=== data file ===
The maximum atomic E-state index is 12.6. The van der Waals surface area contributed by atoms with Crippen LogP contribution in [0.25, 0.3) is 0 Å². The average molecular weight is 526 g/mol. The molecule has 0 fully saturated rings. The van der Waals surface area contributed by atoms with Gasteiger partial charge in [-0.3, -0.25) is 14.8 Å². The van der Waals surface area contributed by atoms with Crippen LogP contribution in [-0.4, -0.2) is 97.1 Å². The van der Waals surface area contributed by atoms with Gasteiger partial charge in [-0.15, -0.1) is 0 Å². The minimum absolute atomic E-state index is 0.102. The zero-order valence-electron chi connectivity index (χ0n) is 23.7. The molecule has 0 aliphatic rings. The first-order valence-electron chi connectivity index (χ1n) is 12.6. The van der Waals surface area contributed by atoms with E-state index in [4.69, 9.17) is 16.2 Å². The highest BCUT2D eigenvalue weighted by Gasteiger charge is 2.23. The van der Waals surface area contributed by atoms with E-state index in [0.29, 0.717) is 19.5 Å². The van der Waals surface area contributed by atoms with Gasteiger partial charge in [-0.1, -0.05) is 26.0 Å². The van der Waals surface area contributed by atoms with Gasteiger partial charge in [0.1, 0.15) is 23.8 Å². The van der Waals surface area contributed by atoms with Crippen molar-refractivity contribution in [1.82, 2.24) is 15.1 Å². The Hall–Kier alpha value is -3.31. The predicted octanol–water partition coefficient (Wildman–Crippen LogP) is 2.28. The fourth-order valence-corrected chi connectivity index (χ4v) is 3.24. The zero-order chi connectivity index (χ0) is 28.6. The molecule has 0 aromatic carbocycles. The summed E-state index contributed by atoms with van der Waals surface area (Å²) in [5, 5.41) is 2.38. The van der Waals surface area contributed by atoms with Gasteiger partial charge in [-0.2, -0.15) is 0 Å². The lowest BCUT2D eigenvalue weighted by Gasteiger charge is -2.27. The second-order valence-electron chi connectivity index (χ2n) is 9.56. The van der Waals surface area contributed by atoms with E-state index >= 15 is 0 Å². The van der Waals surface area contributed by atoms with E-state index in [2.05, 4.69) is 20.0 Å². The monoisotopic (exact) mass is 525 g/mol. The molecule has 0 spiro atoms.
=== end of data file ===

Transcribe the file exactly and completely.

The maximum atomic E-state index is 12.6. The van der Waals surface area contributed by atoms with Crippen LogP contribution in [0.25, 0.3) is 0 Å². The average molecular weight is 526 g/mol. The molecule has 0 fully saturated rings. The van der Waals surface area contributed by atoms with Gasteiger partial charge in [-0.3, -0.25) is 14.8 Å². The van der Waals surface area contributed by atoms with Crippen LogP contribution in [-0.4, -0.2) is 97.1 Å². The van der Waals surface area contributed by atoms with Gasteiger partial charge in [-0.15, -0.1) is 0 Å². The minimum absolute atomic E-state index is 0.102. The zero-order valence-electron chi connectivity index (χ0n) is 23.7. The molecule has 0 aliphatic rings. The first-order valence-electron chi connectivity index (χ1n) is 12.6. The van der Waals surface area contributed by atoms with E-state index in [4.69, 9.17) is 16.2 Å². The highest BCUT2D eigenvalue weighted by Gasteiger charge is 2.23. The van der Waals surface area contributed by atoms with E-state index in [0.29, 0.717) is 19.5 Å². The van der Waals surface area contributed by atoms with Gasteiger partial charge in [-0.1, -0.05) is 26.0 Å². The van der Waals surface area contributed by atoms with Gasteiger partial charge in [0.1, 0.15) is 23.8 Å². The van der Waals surface area contributed by atoms with Crippen molar-refractivity contribution in [1.82, 2.24) is 15.1 Å². The Hall–Kier alpha value is -3.31. The predicted octanol–water partition coefficient (Wildman–Crippen LogP) is 2.28. The fourth-order valence-corrected chi connectivity index (χ4v) is 3.24. The zero-order chi connectivity index (χ0) is 28.6. The molecule has 0 aromatic carbocycles. The summed E-state index contributed by atoms with van der Waals surface area (Å²) in [5, 5.41) is 2.38. The van der Waals surface area contributed by atoms with Gasteiger partial charge in [-0.2, -0.15) is 0 Å². The lowest BCUT2D eigenvalue weighted by Gasteiger charge is -2.27. The second-order valence-electron chi connectivity index (χ2n) is 9.56. The van der Waals surface area contributed by atoms with E-state index >= 15 is 0 Å². The van der Waals surface area contributed by atoms with E-state index in [2.05, 4.69) is 20.0 Å². The monoisotopic (exact) mass is 525 g/mol. The molecule has 0 spiro atoms.